‘“Intuit didn’t care if I sold pool cues, or ax handles, or closet rods, or steel pipes, or big flashlights but they were all wound up about selling police batons to police officers,” said Sean DePriest, the president of National Police Supply…’
We’re kinda having a bit of #MeToo moment right now as it relates to the way the financial industry treats pro-2A businesses. While the truth is that banks, money lenders, and credit card processors have for years been adopting an institutional hostility toward the gun industry, many stories of discrimination and unfair treatment are just being told now as more victims feel compelled to speak out.
Last week we ran an article on the way credit card processor Intuit dropped Honor Defense because the Georgia-based pistol maker was accepting orders and credit card information over the phone from federally licensed dealers. Intuit claimed that because these transfers weren’t face-to-face it would have to terminate its relationship with Honor Defense.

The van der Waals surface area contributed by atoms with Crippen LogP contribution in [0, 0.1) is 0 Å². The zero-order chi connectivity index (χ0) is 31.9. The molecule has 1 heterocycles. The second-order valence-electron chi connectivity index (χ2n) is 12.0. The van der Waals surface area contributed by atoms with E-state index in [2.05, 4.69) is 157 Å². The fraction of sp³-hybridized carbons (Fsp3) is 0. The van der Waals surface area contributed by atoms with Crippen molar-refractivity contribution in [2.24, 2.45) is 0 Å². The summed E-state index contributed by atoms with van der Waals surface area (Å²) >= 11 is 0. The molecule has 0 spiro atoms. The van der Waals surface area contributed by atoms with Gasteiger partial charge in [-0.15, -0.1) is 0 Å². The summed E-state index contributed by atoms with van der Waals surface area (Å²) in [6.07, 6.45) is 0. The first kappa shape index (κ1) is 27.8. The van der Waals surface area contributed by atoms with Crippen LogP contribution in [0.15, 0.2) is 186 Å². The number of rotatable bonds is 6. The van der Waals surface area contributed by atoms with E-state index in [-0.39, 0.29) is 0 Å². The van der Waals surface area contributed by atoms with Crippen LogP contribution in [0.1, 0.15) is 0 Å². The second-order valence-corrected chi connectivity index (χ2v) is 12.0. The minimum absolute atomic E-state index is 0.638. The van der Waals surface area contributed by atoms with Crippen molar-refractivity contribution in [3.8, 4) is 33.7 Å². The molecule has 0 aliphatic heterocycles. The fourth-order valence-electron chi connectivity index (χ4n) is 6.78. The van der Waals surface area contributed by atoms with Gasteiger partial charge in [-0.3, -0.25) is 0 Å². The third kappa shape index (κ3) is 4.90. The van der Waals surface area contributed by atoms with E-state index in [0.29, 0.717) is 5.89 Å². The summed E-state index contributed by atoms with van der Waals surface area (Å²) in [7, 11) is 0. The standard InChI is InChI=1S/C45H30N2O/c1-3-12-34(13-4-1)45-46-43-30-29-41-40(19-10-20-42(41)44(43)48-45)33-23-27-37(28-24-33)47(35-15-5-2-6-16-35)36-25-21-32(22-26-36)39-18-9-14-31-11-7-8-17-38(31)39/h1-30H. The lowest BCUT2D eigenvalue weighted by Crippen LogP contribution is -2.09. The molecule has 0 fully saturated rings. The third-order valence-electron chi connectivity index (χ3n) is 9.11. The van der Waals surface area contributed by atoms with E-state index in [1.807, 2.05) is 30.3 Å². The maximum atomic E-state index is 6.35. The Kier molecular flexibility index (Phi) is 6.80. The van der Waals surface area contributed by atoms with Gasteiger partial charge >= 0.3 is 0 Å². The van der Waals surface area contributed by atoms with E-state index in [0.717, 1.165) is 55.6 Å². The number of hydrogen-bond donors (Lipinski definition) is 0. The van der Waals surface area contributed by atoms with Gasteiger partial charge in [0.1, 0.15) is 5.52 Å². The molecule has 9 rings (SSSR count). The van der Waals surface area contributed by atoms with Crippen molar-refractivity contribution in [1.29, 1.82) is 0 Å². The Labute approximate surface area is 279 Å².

Gary Ramey, the owner of Honor Defense, explained that the firearms industry is heavily regulated by the federal government, that all gun shops hold a special license and that any firearm sold to an individual is actually transferred to a local gun shop where the prospective purchaser must pass a background check before he or she can take possession of the firearm. In other words, it’s about as safe and as worry-free a transaction as one could ask for. Still, Intuit stood its ground, kicking Honor Defense to the curb.
by S.H. Blanelberry